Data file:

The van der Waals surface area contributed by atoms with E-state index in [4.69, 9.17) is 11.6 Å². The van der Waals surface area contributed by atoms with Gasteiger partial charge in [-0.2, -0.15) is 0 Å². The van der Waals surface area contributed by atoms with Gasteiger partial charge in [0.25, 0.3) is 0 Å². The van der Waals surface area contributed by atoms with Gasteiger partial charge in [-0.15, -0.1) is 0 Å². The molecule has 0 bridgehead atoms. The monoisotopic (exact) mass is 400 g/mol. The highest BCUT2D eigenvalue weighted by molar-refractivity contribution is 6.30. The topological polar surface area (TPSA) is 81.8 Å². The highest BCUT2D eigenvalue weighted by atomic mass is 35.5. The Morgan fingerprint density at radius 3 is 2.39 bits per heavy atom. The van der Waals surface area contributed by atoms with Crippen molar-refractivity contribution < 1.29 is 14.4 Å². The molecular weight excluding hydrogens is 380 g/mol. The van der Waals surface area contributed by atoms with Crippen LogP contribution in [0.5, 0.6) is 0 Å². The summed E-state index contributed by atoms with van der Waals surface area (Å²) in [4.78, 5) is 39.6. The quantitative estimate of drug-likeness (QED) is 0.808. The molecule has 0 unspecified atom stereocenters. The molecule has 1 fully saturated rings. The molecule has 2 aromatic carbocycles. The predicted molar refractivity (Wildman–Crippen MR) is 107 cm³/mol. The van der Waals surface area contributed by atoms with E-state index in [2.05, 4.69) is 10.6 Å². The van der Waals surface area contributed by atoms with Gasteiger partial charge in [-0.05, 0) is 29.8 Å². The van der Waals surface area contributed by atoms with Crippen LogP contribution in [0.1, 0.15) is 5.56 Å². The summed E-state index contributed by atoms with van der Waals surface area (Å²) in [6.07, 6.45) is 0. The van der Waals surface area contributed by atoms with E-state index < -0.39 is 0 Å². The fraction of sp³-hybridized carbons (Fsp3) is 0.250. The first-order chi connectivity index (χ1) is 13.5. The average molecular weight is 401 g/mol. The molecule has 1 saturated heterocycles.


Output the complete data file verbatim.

The van der Waals surface area contributed by atoms with E-state index in [4.69, 9.17) is 11.6 Å². The van der Waals surface area contributed by atoms with Gasteiger partial charge in [-0.2, -0.15) is 0 Å². The van der Waals surface area contributed by atoms with Gasteiger partial charge in [0.25, 0.3) is 0 Å². The van der Waals surface area contributed by atoms with Gasteiger partial charge in [-0.15, -0.1) is 0 Å². The molecule has 0 bridgehead atoms. The monoisotopic (exact) mass is 400 g/mol. The highest BCUT2D eigenvalue weighted by molar-refractivity contribution is 6.30. The topological polar surface area (TPSA) is 81.8 Å². The highest BCUT2D eigenvalue weighted by atomic mass is 35.5. The Morgan fingerprint density at radius 3 is 2.39 bits per heavy atom. The van der Waals surface area contributed by atoms with Crippen molar-refractivity contribution < 1.29 is 14.4 Å². The molecular weight excluding hydrogens is 380 g/mol. The van der Waals surface area contributed by atoms with Crippen LogP contribution in [0.5, 0.6) is 0 Å². The summed E-state index contributed by atoms with van der Waals surface area (Å²) in [4.78, 5) is 39.6. The quantitative estimate of drug-likeness (QED) is 0.808. The molecule has 0 unspecified atom stereocenters. The molecule has 1 fully saturated rings. The molecule has 2 aromatic carbocycles. The predicted molar refractivity (Wildman–Crippen MR) is 107 cm³/mol. The van der Waals surface area contributed by atoms with E-state index in [2.05, 4.69) is 10.6 Å². The van der Waals surface area contributed by atoms with Gasteiger partial charge in [-0.05, 0) is 29.8 Å². The van der Waals surface area contributed by atoms with Crippen LogP contribution in [0.1, 0.15) is 5.56 Å². The summed E-state index contributed by atoms with van der Waals surface area (Å²) in [6.07, 6.45) is 0. The van der Waals surface area contributed by atoms with E-state index < -0.39 is 0 Å². The fraction of sp³-hybridized carbons (Fsp3) is 0.250. The first-order chi connectivity index (χ1) is 13.5. The average molecular weight is 401 g/mol. The molecule has 1 saturated heterocycles.